Friday, April 13, 2007

Into Great Silence

While waiting for the box office to open, I inadvertently caught snippets of a cell phone conversation of a fellow movie goer, a man in his twenties whose soul patch and Family Guy t-shirt exuded hipness. He explained that he was waiting to see Into Great Silence because he had heard that it was a great escape from the fast-paced modern world; little did I perceive then how greatly the poor man had been misinformed. Far from being escapist fare, Into Great Silence plunges its audience into an arduous three hour journey. Stripped of comfortable and familiar movie conventions, one must actively follow the monks’ example of self-denial in order to share in their flight towards union with the great I AM, a search that slowly, cyclically draws you into the silence beyond time and rationality. The Carthusian path to God isn’t easy, even for those who only desire to vicariously participate in it for a brief three hours. There was much audible snoring and fidgeting in the theater, and slumber constantly cloyed its way into my mind and body, leaving no doubt in my mind as to the difficultly of the disciples’ call to watch with Christ in Gethsemane. In achieving that impossible task, I was aided by copious amounts of Easter jelly beans and a particularly uncomfortable chair.

The first scene begins with a close up of a monk’s faced bathed in shadow and tensed in prayer, an image which is immediately juxtaposed with an extreme close-up of a ponderously slow burning flame. This brief montage comes as close as is possible in cinema to visually depicting the soul’s ardent desire to fly towards the Light of Christ. Groening realizes the limits of his medium in capturing this ineffable subject matter, and never again uses editing to force meaning upon his viewer. He captures the Carthusian life as unobtrusively and artlessly as he can, forcing us to either sleep or uncomfortably enter into the silence, where, according to Elijah’s experience in the cave, one hears the voice of I AM. In the second scene, for example, we are shown a monk kneeling in silent prayer in a long take…an extremely long take. The viewer, after visually digesting every texture, shape, line, and lighting contrast in the composition, has no where to look—left stranded with an image that is visually exhausted. Since our eyes have no where to go, consciousness of time becomes ever more apparent; yet Groening still leaves us with that static image for minutes until we realize the truth: the monks are entering into a silence that transcends time. The movie invites us not only to observe the monk’s silent prayer with detached modern curiosity, but to actively participate and seek out that silence where God dwells.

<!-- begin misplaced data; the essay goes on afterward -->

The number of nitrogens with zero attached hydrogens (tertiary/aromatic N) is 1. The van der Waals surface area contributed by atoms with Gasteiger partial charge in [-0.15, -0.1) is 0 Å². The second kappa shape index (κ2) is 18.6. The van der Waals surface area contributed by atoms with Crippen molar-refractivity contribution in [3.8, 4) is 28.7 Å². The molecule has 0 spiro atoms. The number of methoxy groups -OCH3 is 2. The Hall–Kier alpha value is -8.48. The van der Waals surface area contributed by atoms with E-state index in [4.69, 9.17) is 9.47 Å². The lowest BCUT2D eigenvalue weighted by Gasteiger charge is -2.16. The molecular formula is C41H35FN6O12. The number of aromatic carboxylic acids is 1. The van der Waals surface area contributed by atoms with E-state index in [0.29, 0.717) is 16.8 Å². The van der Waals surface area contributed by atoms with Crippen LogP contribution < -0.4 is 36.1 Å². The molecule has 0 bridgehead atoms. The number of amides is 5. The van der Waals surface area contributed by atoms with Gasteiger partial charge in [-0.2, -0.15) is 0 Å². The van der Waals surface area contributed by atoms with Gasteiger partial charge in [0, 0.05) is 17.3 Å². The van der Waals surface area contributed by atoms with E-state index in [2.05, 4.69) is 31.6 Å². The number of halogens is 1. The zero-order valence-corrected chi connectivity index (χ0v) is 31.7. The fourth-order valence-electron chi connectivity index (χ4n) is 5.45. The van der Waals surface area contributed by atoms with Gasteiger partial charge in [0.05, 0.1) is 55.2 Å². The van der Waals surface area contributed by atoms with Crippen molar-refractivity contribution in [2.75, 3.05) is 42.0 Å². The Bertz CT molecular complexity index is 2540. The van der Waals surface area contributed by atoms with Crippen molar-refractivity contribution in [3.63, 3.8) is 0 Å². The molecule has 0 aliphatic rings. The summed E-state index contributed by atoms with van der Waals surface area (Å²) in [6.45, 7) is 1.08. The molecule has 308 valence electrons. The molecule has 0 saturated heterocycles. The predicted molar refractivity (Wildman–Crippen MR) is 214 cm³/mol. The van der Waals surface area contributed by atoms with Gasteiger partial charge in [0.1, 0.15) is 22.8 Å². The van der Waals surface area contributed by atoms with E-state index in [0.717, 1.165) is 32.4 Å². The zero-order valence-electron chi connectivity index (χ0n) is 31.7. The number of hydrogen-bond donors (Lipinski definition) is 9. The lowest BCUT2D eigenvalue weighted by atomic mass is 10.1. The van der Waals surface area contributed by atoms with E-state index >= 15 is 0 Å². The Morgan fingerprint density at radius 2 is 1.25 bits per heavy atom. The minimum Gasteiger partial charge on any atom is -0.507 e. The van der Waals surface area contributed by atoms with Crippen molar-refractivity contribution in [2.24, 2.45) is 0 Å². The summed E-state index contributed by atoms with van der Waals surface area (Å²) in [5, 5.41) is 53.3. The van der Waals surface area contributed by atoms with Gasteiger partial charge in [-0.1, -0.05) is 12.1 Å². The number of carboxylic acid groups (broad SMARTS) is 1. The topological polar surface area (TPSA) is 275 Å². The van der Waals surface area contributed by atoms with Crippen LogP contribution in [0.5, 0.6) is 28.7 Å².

Groening restrains the aural content he presents us, letting nothing distract us. When one is confronted with a rare spoken spiritual monologue, it’s evident that it was included for a vital reason. The first monologue we hear consists of a monk reading St. Basil’s explanation of the Trinity, a passage which explains the ultimate simplicity and transcendence of that divine mystery. Through this rare aural stimulation, Groening invites the audience to further enter into silence, which, reflecting the nature of the Trinity, is entirely transcendent and inaccessible to reason yet possesses a divine simplicity.

Throughout this journey beyond reason and time, Groening continually reintroduces the images of the same expressionless monks; yet each time we come across them, we sense a change that is not evident in the austere exterior. The encounter with the light of Christ has transformed them. Our suspicions are confirmed until the very end, when an older monk authentically describes his indescribable joy in knowing and loving Christ, an ecstasy that even death is unable to shake.

Into Great Silence is a torturous movie for anyone who cannot watch anything that doesn’t abide by conventional artistic and plot film mores. At times during the three hour marathon Groening seems to get carried away with the eccentricity of his movie, and its spiritual momentum dissipates. This can be aggravating for even a patient Christian viewer; yet, if one forgives Groening’s occasional excess, the movie rewards the patient heart in the end.

It also has no discernible external plot, other than the slow cyclical turning of the seasons. Even the short scripture passages Groening quotes are repetitive, seemingly leading in the audience in a cyclical rather than linear way. There is a narrative progression, however, one which is so subtle that it is easily missed. The progression traces the monk’s journey beyond time and rationality towards a transcendent Being, whose light brings about complete internal transformation and unending joy.

Into Great Silence is definitely worth the price of time, money, and effort. The potential viewer, however, should be warned of the investment before entering the theater, otherwise he or she will leave the theater better rested, but will have missed out on a great movie. I’m personally indebted to a jelly bean induced sugar high, for I would have paid $8.50 to sleep, something I could have easily done more comfortably at home.

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